We Need Candour While Going Through Life

Article by: Prof. Erick Aseka - Senior Pastor, Divine Grace Ecclesia, Nairobi.

In this world, which seems to be spiralling out of control, candour, which is defined as the quality of being open, honest, and sincere is a great virtue worth embracing and practicing. It is a way of showing our sense of purpose in life. We all should realize that life is a journey. In this journey, we are all travelling inevitably towards the end of our lives. We will either pass through life with no sense of direction or we will live lives of purpose and fulfilment. We need candour while coursing through this God-given life.

Candour is the quality of being open and honest with others and with ourselves. It is the admirable trait of frankness. We should endeavour to be men and women of refreshing candour. Indeed, candour is primarily a virtue of the heart. It is a charity of thought and a generosity of desire and goodwill. The Christian moral life is one that seeks to cultivate and practice virtues including this vital one and in doing so, we should realize that God cherishes candour.

We need to bear in mind that He wants to hear what is on your heart today in an honest way. Psalm 12:1-8 says: “Help, Lord, for no one is faithful anymore; those who are loyal have vanished from the human race. Everyone lies to their neighbour; they flatter with their lips but harbour deception in their hearts. May the Lord silence all flattering lips and every boastful tongue, those who say, “By our tongues we will prevail; our own lips will defend us, who is lord over us?” “Because the poor are plundered and the needy groan, I will now arise” says the Lord. “I will protect them from those who malign them”. And the words of the Lord are flawless, like silver purified in a crucible, like gold refined seven times. You, Lord, will keep the needy safe and will protect us forever from the wicked, who freely strut about when what is vile is honoured by the human race“.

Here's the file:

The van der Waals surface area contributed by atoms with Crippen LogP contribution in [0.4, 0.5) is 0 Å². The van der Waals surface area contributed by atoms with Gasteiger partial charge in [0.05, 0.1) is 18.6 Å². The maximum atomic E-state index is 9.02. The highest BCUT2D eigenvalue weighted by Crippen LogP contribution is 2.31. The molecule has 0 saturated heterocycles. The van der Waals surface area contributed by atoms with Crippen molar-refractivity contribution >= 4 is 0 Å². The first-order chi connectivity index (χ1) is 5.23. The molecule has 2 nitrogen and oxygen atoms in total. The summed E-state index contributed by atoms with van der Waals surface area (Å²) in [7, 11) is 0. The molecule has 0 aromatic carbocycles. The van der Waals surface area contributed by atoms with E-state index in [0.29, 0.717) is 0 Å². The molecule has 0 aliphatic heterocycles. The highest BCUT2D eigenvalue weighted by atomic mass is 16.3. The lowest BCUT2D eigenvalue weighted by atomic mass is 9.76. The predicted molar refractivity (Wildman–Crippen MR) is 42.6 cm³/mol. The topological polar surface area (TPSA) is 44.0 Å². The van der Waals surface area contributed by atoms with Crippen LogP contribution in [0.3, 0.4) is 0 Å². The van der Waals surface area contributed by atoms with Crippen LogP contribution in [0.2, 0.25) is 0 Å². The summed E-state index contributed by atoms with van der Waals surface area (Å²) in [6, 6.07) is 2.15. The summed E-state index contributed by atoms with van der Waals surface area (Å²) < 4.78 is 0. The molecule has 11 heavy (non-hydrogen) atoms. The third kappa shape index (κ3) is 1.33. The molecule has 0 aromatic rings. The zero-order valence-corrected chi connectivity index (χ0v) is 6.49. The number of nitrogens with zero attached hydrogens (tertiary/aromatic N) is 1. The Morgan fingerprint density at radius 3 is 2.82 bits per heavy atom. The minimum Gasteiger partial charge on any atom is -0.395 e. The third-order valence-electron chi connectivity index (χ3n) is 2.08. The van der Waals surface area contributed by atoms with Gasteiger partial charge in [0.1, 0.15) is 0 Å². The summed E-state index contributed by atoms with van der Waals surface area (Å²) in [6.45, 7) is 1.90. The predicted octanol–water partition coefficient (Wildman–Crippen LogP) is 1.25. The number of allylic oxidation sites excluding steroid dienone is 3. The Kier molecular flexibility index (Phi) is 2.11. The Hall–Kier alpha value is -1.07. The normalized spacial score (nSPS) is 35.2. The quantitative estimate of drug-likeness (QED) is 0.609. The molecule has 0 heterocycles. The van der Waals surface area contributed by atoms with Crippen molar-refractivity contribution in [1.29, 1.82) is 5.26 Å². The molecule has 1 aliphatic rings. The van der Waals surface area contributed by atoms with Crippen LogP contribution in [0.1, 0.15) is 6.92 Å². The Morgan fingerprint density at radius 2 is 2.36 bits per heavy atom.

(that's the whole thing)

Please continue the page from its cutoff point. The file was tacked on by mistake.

Indeed, we live in a world in which fraud and dishonest flattery are prevalent sins. Verses 1-2 of the above Psalm point to the disappearance of the godly person and his unfortunate replacement with wicked and wreckless personalities. Verses 3-5 are about a plea for God to judge those who speak and act wickedly. In the Psalm, David mourns what he sees as an entirely corrupt, evil culture around him. The people around him seem entirely filled with lies and flattery. He, therefore, prays for the Lord to silence the false talkers, who flatter and boast. These evil ones are assured of their sins, thinking there will be no consequences. In a self-deceptive way, those who revel in abusive, lying, foul, or deceptive speech believe their tongues are key in their quest for control of others. However, the apostle James differs with that notion. He writes: “No human being can tame the tongue. It is a restless evil, full of deadly poison” (James 3:8). We should know that it is only God’s power that can tame the tongue, but it is never at rest and is unstable. No man can tame the tongue without divine grace and assistance.

We need to know that poison of the tongue is something we must carefully label and handle with care. It can ruin reputations. That is why we must submit our mouths to the Lordship of Jesus Christ to live blameless and positively influential lives. There are things we need to attend to in life with candour and walk away from whatever does not support our sense of higher purpose in life.

Prof. Erick Aseka, is the Senior Pastor at Divine Grace Ecclesia, Nairobi.
SOURCEProf. Erick Aseka
Previous articleSlyvia Nkatha: I changed my whole course from nursing to law
Next articleWhen you are in Christ


Please enter your comment!
Please enter your name here